Please use this identifier to cite or link to this item: http://hdl.handle.net/2381/38589
Title: Spatio-temporal structure, path characteristics and perceptual grouping in immediate serial spatial recall
Authors: De Lillo, Carlo
Kirby, Melissa
Poole, Daniel
First Published: 11-Nov-2016
Publisher: Frontiers Media
Citation: Frontiers in Psychology 7:1686
Abstract: Immediate serial spatial recall measures the ability to retain sequences of locations in short-term memory and is considered the spatial equivalent of digit span. It is tested by requiring participants to reproduce sequences of movements performed by an experimenter or displayed on a monitor. Different organizational factors dramatically affect serial spatial recall but they are often confounded or underspecified. Untangling them is crucial for the characterization of working-memory models and for establishing the contribution of structure and memory capacity to spatial span. We report five experiments assessing the relative role and independence of factors that have been reported in the literature. Experiment 1 disentangled the effects of spatial clustering and path-length by manipulating the distance of items displayed on a touchscreen monitor. Long-path sequences segregated by spatial clusters were compared with short-path sequences not segregated by clusters. Recall was more accurate for sequences segregated by clusters independently from path-length. Experiment 2 featured conditions where temporal pauses were introduced between or within cluster boundaries during the presentation of sequences with the same paths. Thus, the temporal structure of the sequences was either consistent or inconsistent with a hierarchical representation based on segmentation by spatial clusters but the effect of structure could not be confounded with effects of path-characteristics. Pauses at cluster boundaries yielded more accurate recall, as predicted by a hierarchical model. In Experiment 3, the systematic manipulation of sequence structure, path-length, and presence of path-crossings of sequences showed that structure explained most of the variance, followed by the presence/absence of path-crossings, and path-length. Experiments 4 and 5 replicated the results of the previous experiments in immersive virtual reality navigation tasks where the viewpoint of the observer changed dynamically during encoding and recall. This suggested that the effects of structure in spatial span are not dependent on perceptual grouping processes induced by the aerial view of the stimulus array typically afforded by spatial recall tasks. These results demonstrate the independence of coding strategies based on structure from effects of path characteristics and perceptual grouping in immediate serial spatial recall.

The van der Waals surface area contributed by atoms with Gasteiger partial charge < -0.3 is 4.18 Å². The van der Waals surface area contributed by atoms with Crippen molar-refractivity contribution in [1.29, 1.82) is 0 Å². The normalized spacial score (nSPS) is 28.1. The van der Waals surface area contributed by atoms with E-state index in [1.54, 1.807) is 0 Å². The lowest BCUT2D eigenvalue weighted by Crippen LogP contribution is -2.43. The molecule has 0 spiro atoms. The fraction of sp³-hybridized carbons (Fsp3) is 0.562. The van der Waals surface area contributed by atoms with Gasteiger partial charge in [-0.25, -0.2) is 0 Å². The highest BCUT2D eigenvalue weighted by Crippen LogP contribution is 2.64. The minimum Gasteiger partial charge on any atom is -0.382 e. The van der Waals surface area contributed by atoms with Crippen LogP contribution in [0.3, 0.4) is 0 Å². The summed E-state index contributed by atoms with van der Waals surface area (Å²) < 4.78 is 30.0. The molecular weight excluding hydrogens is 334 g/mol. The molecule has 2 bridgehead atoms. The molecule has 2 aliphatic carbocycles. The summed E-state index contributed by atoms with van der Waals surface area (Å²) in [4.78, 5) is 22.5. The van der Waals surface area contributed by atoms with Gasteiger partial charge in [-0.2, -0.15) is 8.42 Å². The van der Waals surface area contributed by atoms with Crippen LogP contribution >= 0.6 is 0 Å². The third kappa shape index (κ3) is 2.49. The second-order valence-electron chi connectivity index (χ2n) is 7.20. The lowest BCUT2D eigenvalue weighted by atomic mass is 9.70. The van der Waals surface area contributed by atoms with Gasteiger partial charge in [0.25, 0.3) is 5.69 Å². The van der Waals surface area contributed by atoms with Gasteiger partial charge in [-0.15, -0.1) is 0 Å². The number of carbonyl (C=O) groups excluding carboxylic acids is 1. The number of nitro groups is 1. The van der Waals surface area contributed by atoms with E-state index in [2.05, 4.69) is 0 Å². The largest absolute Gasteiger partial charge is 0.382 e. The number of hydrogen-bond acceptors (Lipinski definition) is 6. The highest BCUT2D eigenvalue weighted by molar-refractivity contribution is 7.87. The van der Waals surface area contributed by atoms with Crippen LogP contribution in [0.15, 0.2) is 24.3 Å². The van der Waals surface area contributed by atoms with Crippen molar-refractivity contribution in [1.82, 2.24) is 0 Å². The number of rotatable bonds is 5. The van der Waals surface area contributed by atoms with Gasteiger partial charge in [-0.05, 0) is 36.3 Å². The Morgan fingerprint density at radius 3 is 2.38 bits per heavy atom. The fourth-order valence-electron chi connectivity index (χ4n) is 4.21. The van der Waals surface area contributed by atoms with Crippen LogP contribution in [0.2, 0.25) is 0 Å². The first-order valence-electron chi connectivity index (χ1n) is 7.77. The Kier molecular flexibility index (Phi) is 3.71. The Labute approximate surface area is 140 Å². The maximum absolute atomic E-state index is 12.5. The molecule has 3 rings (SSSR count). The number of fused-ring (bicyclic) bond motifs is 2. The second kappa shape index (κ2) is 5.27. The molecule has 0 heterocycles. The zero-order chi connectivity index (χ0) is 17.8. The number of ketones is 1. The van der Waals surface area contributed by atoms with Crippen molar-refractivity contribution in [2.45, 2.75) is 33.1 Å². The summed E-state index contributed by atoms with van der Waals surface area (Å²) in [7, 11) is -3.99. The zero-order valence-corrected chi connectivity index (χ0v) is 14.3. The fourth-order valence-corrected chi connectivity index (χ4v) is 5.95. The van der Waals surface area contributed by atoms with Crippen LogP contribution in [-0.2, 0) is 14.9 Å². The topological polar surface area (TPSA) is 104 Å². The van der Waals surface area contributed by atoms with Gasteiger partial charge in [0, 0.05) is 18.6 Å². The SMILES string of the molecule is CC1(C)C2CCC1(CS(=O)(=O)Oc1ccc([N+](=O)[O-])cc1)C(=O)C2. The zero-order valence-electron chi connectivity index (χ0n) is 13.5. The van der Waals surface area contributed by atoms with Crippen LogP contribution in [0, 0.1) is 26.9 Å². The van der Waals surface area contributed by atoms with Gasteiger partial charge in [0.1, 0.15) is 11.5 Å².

DOI Link: 10.3389/fpsyg.2016.01686
eISSN: 1664-1078
Links: http://journal.frontiersin.org/article/10.3389/fpsyg.2016.01686/full
http://hdl.handle.net/2381/38589
Version: Publisher Version
Status: Peer-reviewed
Type: Journal Article
Rights: © 2016 De Lillo, Kirby and Poole. This is an open-access article distributed under the terms of the Creative Commons Attribution License (CC BY). The use, distribution or reproduction in other forums is permitted, provided the original author(s) or licensor are credited and that the original publication in this journal is cited, in accordance with accepted academic practice. No use, distribution or reproduction is permitted which does not comply with these terms.
Description: The Supplementary Material for this article can be found online at: http://journal.frontiersin.org/article/10.3389/fpsyg.2016.01686/full#supplementary-material
Appears in Collections:Published Articles, Dept. of Neuroscience, Psychology and Behaviour

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